FORT LEE, Va. – Virginians have seen a significant increase in gambling advertisements over the past few years. They range from television ads hawking sports betting apps to billboards along interstates touting big cash payouts at the latest and greatest gaming parlors.
Gambling itself isn’t a problem. Unfortunately, though, many become addicted to it and that can have a detrimental effect on readiness. Those who find themselves unable to escape the lure of pulling a handle or placing a bet are encouraged to seek help. The overall physical and mental health of Soldiers, DA Civilians, and family members remains a top priority for the Army.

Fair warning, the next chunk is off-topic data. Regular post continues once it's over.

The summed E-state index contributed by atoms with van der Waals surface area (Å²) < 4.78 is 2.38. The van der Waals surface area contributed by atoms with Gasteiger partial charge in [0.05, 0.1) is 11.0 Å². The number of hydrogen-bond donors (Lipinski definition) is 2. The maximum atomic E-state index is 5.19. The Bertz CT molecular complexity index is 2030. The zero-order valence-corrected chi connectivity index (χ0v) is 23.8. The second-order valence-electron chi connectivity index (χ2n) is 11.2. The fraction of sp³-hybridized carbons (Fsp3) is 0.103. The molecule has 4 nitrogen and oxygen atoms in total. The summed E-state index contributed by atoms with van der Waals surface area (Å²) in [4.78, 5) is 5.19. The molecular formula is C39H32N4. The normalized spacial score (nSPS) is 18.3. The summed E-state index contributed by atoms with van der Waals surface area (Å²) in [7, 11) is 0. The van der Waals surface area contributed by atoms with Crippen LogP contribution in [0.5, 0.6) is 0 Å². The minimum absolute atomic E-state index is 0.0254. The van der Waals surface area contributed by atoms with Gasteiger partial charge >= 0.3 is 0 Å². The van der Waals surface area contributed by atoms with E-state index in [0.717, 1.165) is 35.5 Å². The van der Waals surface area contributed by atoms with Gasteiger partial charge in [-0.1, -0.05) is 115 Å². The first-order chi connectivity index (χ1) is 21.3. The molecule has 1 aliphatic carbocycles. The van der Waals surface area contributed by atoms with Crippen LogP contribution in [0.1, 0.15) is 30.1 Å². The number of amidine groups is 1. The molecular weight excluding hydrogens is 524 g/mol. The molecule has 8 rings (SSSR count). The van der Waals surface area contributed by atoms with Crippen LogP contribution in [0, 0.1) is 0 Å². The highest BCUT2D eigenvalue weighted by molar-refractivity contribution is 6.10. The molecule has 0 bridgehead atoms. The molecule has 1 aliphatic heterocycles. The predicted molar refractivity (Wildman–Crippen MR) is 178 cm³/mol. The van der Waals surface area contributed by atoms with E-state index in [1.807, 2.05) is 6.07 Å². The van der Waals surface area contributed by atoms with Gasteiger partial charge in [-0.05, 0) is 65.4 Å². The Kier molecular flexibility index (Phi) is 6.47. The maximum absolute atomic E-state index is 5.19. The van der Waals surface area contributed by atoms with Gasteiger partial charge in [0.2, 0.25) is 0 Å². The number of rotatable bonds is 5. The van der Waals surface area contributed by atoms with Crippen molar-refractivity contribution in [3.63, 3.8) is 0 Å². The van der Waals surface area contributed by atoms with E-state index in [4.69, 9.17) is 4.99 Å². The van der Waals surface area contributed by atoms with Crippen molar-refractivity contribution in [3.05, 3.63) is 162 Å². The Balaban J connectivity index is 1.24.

Gambling is a problem if it causes problems. Time and money lost to gambling can lead to job loss, relationship issues and legal troubles. Excessive gambling also can lead to mental health concerns including depression and anxiety, and can leave service members susceptible to extortion and radicalization.
March is Problem Gambling Awareness Month and everyone is encouraged to reach out to local resources if they feel they are being impacted by a gambling problem. If you’re concerned about your level of gambling or that of someone you care about, there is a quick quiz at www.gamblersanonymous.org/ga/content/20-questions that can help you open a conversation.
For further evaluation or assessment, service members are encouraged to contact Behavioral Health at 804-734-9623 or their assigned unit chaplain. Civilian employees and family members may contact the Employee Assistance Program at 804-931-5111 for a range of support options.
Related article, “IMCOM provides education to prevent problematic gambling,” available at www.army.mil/article/239849.